As the federal crop insurance program 2016 sign-up deadline of March 15 approaches, growers of all agricultural crops now have another policy choice.
That policy is called whole farm revenue protection. It was available in 2015 as a pilot program for which 1,085 policies were sold. It is designed for growers of crops that were not covered under traditional commodity crop insurance programs and for growers who have a bad yield history with the major crops.
The particulars of the new policy were outlined at an information meeting by Aaron Gransee, an agricultural insurance agent with Investors Insurance Services, which is a subsidiary of Investors Community Bank. Headquartered in Manitowoc, the bank also has outlets in Stevens Point, Sheboygan, Fond du Lac, Eau Claire and Darlington.
Whole farm revenue protection insurance covers all commodities, including animals and animal products, in a single policy, Gransee explained. He described it as 'a step above' the optional and enterprise units that a great majority crop insurance subscribers are familiar with. One major difference is that settlements are made only after federal taxes are filed.
The amount of insured revenue is calculated from the average of the previous five years as reported for federal taxes. That number is then multiplied by 85 percent.
For obtaining a policy, growers are asked to estimate their expected acres, yields, prices and total income. As necessary, those numbers are adjusted when the planted crop report is due in July, Gransee said.
There are generous federal subsidies for WFRP policy premiums if the insured grower has at least two crops covered in each county for which a policy is obtained. For a single commodity under WFRP, the subsidy slides from 67 percent on an guarantee of 50 percent of the insured revenue to 55 percent for a 75 percent guarantee. There is no subsidy for an 80 or 85 percent guarantee.
With two or more crops, those subsidies are 80 percent across the board for 50 to 75 percent coverage of the protected revenue. If the grower insures at least three crops, which could be corn, soybeans and wheat, the subsidies would be 71 percent for coverage at 80 percent of the insured revenue and 56 percent of the premium for 85 percent coverage.
With WFRP policies, crop replant coverage is included, catastrophic loss (CAT) coverage in not available, historic revenue is adjusted for farm expansions, buy-up levels of crop insurance are also available for individual commodities and the indemnity payments paid under WFRP will count as earned revenue, Gransee pointed out.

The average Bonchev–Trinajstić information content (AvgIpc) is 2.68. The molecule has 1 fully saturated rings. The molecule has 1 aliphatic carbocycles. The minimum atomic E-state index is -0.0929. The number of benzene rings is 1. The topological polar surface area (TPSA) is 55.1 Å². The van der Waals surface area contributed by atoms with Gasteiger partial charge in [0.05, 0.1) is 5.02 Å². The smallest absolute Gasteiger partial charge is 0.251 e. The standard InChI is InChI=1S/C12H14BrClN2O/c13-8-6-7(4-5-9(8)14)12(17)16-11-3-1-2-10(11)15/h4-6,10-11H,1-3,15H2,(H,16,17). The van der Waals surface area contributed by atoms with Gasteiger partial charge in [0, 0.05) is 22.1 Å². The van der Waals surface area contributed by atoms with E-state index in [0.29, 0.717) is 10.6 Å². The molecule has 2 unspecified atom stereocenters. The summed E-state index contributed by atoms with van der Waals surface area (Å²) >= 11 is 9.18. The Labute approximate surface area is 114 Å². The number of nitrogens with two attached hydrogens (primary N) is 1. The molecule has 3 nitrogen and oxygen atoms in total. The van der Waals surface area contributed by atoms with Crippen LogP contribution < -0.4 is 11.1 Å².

Farms not eligible for WFRP are those with an insured revenue of more than $8.5 million, with an expected revenue of more than $1 million from animals and animals products (a disqualifier of most farms with 200 or more dairy cows) and with an expected revenue of more than $1 million from nursery or greenhouse sales.
Other situations for which WFRP cannot be obtained are the deriving of more than 50 percent of the farm revenue from commodities purchased for resale, the purchasing of CAT coverage for another commodity, seeking coverage for only one commodity if revenue protection is available for it and the growing of potatoes if the farm does not have another covered commodity.
Additional protection choices
Gransee also reviewed the basics of other protective measures offered to dairy producers. They are the milk margin protection program that became available in September of 2014 and the livestock gross margin insurance for dairy that dates to 2008.
Among the differences between them are that MPP uses average milk and feed prices, while LGM is calculated on futures prices to establish a guarantee; that MPP allows coverage of up to 90 percent of milk production, while LGM has an annual cap of 24 million pounds; and that MPP's sign-up for a full calendar year runs from July 1 to Sept. 30 at Farm Service Agency offices. LGM is available for at least two selected months only on the last business Friday of every month from insurance agents.
MPP and LGM
Although the prospects for obtaining payments on MPP might increase in nearby months, the program has provided payments during its short history only to the relatively few producers who enrolled for the maximum margin of $8 per hundred of milk sold, Gransee said. Producers wanting to make a decision on MPP can obtain informational updates, geared to their number of cows, on the www.dairymarkets.org website.
Enrollment in MPP, which would continue until 2018, would rule out participation in LGM, which has subsidies linked to the per hundred of milk deductible chosen by the producers and which is also available for production of other species of livestock.
Gransee advised not insuring more than three months of milk per LGM contract and being consistent when enrolling in order to be in line for the best potential on indemnity payments. More information on LGM is available on the http://futureaae.wisc.edu/lgm-a website.